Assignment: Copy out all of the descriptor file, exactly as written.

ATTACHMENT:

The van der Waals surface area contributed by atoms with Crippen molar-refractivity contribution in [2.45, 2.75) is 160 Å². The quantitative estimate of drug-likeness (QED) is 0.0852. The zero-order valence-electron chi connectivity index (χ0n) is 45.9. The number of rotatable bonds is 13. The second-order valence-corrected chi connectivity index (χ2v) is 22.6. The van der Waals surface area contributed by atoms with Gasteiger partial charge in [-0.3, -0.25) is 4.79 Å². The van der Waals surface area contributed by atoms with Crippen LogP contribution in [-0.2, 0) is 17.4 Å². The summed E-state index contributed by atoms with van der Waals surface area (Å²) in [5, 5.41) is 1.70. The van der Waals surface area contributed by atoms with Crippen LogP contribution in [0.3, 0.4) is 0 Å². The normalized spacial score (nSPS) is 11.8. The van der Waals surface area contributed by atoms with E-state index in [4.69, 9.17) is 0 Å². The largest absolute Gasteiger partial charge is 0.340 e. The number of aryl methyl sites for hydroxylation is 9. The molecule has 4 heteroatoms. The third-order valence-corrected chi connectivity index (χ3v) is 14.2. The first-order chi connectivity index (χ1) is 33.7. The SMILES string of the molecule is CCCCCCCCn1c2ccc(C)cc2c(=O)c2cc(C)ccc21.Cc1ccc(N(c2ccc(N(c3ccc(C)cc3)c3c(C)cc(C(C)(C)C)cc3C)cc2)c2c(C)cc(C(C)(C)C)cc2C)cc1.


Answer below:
The van der Waals surface area contributed by atoms with Crippen molar-refractivity contribution in [2.45, 2.75) is 160 Å². The quantitative estimate of drug-likeness (QED) is 0.0852. The zero-order valence-electron chi connectivity index (χ0n) is 45.9. The number of rotatable bonds is 13. The second-order valence-corrected chi connectivity index (χ2v) is 22.6. The van der Waals surface area contributed by atoms with Gasteiger partial charge in [-0.3, -0.25) is 4.79 Å². The van der Waals surface area contributed by atoms with Crippen LogP contribution in [-0.2, 0) is 17.4 Å². The summed E-state index contributed by atoms with van der Waals surface area (Å²) in [5, 5.41) is 1.70. The van der Waals surface area contributed by atoms with Crippen LogP contribution in [0.3, 0.4) is 0 Å². The normalized spacial score (nSPS) is 11.8. The van der Waals surface area contributed by atoms with E-state index in [4.69, 9.17) is 0 Å². The largest absolute Gasteiger partial charge is 0.340 e. The number of aryl methyl sites for hydroxylation is 9. The molecule has 4 heteroatoms. The third-order valence-corrected chi connectivity index (χ3v) is 14.2. The first-order chi connectivity index (χ1) is 33.7. The SMILES string of the molecule is CCCCCCCCn1c2ccc(C)cc2c(=O)c2cc(C)ccc21.Cc1ccc(N(c2ccc(N(c3ccc(C)cc3)c3c(C)cc(C(C)(C)C)cc3C)cc2)c2c(C)cc(C(C)(C)C)cc2C)cc1.